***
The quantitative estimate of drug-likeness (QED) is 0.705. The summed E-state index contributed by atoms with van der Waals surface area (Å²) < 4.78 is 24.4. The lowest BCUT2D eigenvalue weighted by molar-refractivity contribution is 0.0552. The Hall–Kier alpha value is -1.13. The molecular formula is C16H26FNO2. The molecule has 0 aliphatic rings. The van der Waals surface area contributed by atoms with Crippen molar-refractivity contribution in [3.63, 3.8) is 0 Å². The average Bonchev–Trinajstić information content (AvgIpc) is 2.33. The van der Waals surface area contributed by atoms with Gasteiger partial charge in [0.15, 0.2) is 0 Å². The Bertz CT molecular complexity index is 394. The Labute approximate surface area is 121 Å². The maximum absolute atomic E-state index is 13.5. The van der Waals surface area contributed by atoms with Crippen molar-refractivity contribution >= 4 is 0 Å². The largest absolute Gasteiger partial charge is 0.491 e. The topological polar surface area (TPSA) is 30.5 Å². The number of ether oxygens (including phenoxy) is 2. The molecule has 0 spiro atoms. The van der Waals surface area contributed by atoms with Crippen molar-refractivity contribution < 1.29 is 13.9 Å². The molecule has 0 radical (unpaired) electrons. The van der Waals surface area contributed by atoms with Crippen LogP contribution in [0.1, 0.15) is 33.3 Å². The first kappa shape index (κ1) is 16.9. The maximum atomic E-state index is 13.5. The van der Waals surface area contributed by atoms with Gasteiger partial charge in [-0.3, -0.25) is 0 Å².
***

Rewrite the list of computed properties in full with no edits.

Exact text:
The quantitative estimate of drug-likeness (QED) is 0.705. The summed E-state index contributed by atoms with van der Waals surface area (Å²) < 4.78 is 24.4. The lowest BCUT2D eigenvalue weighted by molar-refractivity contribution is 0.0552. The Hall–Kier alpha value is -1.13. The molecular formula is C16H26FNO2. The molecule has 0 aliphatic rings. The van der Waals surface area contributed by atoms with Crippen molar-refractivity contribution in [3.63, 3.8) is 0 Å². The average Bonchev–Trinajstić information content (AvgIpc) is 2.33. The van der Waals surface area contributed by atoms with Gasteiger partial charge in [0.15, 0.2) is 0 Å². The Bertz CT molecular complexity index is 394. The Labute approximate surface area is 121 Å². The maximum absolute atomic E-state index is 13.5. The van der Waals surface area contributed by atoms with Crippen molar-refractivity contribution >= 4 is 0 Å². The largest absolute Gasteiger partial charge is 0.491 e. The topological polar surface area (TPSA) is 30.5 Å². The number of ether oxygens (including phenoxy) is 2. The molecule has 0 spiro atoms. The van der Waals surface area contributed by atoms with Crippen molar-refractivity contribution < 1.29 is 13.9 Å². The molecule has 0 radical (unpaired) electrons. The van der Waals surface area contributed by atoms with Crippen LogP contribution in [0.1, 0.15) is 33.3 Å². The first kappa shape index (κ1) is 16.9. The maximum atomic E-state index is 13.5. The van der Waals surface area contributed by atoms with Gasteiger partial charge in [-0.3, -0.25) is 0 Å².